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Answer for the clue "Mecca pilgrim", 5 letters:
Alternative clues for the word hajji
Pilgrim to Mecca
One with a once-in-a-lifetime experience?
A pilgrim who journeys to Mecca
Word definitions for hajji in dictionaries
Longman Dictionary of Contemporary English
Word definitions in Longman Dictionary of Contemporary English
noun EXAMPLES FROM CORPUS ▪ That is the same life-changing realization that Shamsiddeen and other hajji say they found in Mecca.
The Collaborative International Dictionary
Word definitions in The Collaborative International Dictionary
Hadji \Hadj"i\ (-[i^]), n. [Ar. h[=a]jj[imac]. See Hadj .] A Mohammedan who has made a pilgrimage to Mecca; -- used among Orientals as a respectful salutation or a title of honor. --G. W. Curtis. A Greek or Armenian who has visited the holy sepulcher at...
Word definitions in Wiktionary
alt. 1 One who has participated in a hajj. 2 (context pejorative slang US ethnic slur English) A Muslim or Arab. n. 1 One who has participated in a hajj. 2 (context pejorative slang US ethnic slur English) A Muslim or Arab.
Word definitions in WordNet
n. a pilgrim who journeys to Mecca [syn: hadji , haji ]
Word definitions in Wikipedia
Hajji (sometimes spelled Hadji , Haji , Alhaji , ' Al hage ', Al hag or El-Hajj ) is a title which is originally given to a Muslim person who has successfully completed the Hajj to Mecca . In its traditional context, it is often used to refer to an elder,...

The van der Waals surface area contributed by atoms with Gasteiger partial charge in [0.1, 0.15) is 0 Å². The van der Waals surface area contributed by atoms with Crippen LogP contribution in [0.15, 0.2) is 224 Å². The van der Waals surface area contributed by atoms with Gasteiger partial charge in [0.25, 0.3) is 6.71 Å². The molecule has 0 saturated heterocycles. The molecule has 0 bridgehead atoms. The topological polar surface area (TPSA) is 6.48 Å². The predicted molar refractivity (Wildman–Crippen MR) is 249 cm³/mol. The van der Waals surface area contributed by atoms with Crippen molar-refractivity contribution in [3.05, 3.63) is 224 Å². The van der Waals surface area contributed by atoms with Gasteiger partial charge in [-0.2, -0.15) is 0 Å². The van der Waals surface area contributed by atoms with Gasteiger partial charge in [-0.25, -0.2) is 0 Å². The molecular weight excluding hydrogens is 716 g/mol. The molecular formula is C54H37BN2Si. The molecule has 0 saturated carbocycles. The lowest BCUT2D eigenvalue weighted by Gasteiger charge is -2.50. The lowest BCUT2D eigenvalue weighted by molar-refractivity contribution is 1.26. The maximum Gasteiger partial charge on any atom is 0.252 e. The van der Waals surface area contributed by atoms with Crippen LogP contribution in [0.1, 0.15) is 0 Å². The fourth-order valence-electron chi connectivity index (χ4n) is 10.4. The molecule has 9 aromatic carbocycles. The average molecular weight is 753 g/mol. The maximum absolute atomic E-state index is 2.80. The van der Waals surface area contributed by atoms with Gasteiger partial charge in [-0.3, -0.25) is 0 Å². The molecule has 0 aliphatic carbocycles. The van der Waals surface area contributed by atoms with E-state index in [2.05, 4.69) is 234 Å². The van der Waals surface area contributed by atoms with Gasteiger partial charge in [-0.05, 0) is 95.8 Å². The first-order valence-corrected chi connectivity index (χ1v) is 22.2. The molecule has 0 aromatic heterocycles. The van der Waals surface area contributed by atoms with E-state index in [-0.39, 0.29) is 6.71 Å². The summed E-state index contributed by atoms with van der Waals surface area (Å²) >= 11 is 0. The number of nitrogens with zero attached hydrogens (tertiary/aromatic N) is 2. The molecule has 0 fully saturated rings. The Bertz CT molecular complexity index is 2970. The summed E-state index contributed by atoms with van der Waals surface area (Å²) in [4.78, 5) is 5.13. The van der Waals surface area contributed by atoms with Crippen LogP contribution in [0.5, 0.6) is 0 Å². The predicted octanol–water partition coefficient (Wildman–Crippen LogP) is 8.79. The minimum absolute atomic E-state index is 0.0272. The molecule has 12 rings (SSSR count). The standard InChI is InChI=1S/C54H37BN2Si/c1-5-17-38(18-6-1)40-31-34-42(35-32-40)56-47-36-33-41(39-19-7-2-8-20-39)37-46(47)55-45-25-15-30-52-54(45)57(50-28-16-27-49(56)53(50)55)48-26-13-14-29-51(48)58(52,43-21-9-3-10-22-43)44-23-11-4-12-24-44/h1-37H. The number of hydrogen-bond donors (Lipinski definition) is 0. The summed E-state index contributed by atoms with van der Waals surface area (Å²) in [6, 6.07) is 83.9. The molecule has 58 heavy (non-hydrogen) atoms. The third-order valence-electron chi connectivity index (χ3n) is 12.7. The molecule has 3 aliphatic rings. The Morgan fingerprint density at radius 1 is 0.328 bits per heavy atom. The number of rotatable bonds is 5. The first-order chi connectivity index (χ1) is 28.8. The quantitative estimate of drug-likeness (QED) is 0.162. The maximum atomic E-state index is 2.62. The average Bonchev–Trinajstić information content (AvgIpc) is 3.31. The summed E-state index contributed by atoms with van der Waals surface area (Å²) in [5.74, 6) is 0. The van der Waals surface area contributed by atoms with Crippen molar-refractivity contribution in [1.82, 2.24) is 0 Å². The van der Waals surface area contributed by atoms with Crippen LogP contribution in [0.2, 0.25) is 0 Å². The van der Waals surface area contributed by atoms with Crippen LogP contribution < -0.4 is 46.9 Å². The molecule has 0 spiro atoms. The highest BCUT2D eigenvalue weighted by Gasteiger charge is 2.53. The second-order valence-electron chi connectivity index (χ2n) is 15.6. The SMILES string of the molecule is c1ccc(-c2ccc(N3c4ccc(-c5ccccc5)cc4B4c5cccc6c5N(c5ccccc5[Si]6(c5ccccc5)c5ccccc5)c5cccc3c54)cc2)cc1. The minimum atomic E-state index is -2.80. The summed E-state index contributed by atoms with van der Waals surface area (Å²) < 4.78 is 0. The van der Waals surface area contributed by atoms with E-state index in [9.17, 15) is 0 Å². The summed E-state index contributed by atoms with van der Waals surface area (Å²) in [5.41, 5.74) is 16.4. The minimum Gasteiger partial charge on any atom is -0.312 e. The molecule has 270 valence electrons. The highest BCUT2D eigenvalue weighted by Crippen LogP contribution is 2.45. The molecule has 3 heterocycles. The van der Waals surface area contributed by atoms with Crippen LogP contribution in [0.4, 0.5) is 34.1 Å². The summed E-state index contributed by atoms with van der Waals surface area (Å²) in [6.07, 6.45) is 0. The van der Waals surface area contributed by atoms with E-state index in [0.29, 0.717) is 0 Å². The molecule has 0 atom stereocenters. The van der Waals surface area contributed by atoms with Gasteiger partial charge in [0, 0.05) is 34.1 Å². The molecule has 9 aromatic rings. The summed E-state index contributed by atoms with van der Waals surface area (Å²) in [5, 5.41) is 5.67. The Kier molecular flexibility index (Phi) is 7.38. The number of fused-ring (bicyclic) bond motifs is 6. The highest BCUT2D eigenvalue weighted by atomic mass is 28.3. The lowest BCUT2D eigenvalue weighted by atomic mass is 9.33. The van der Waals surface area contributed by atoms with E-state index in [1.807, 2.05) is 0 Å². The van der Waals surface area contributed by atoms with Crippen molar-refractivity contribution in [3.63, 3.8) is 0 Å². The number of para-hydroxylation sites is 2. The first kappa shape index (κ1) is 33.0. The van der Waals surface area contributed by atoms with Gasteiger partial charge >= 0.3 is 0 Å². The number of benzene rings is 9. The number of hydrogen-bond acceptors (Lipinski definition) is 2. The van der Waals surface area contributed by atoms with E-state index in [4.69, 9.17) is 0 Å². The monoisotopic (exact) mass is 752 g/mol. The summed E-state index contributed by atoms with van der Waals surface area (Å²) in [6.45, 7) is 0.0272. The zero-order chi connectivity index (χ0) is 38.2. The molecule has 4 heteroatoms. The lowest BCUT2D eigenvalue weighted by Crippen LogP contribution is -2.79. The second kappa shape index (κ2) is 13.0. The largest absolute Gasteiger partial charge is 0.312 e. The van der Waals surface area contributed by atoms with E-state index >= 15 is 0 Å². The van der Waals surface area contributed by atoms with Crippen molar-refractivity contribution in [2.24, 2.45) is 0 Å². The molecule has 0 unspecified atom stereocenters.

Usage examples of hajji.
It was all through the Hajji that we found the money for our cotton-play.
I could, I staggered off with the Hajji to interview the Sheshaheli about labour.
Therefore the Hajji said--and I helped with my counsel--that we must make arrangements to get the money in all respects conformable with the English Law.
And the Hajji showed the old woman the knife by which she would die if our Sahib died.
The Hajji told Bulaki Ram the clerk to occupy the seat of government at Dupe till our return.
Bulaki Ram feared the Hajji, because the Hajji had often gloatingly appraised his skill in figures at five thousand rupees upon any slave-block.
The Hajji loved our Sahib with the love of a father for his son, of a saved for his saviour, of a Great One for a Great One.
The Hajji walked delicately across the open place where their filth is, and scratched upon the gate which was shut.
I said that three witnesses amply established any case, but as yet, I said, the Hajji had not offered his slaves for sale.
But as to his seeing the prisoner, and having speech with the man-eaters--the Hajji breathed all that on his forehead to sink into his sick brain.
Our Sahib looked up to invite the Hajji to approach before he opened the letter, but the Hajji stood off till our Sahib had well opened and well read the letter.
Sahib raised and embraced him, and the Hajji covered his mouth with his shoulder-cloth, because it worked, and so he went away.
An alternative was to find out, if he could, exactly what the powers of the Stone were, and the only person who could tell him, so far as he could see, was Hajji Ibrahim.
It looked like the Embassy first, and in something under five minutes he was speaking to Hajji Ibrahim on the telephone.
To that shelter and sustenance she had eagerly returned from her absence on the Birmingham errand, and she and her companion were now telling him and the Hajji, who had been summoned, of the occurrences of that errand.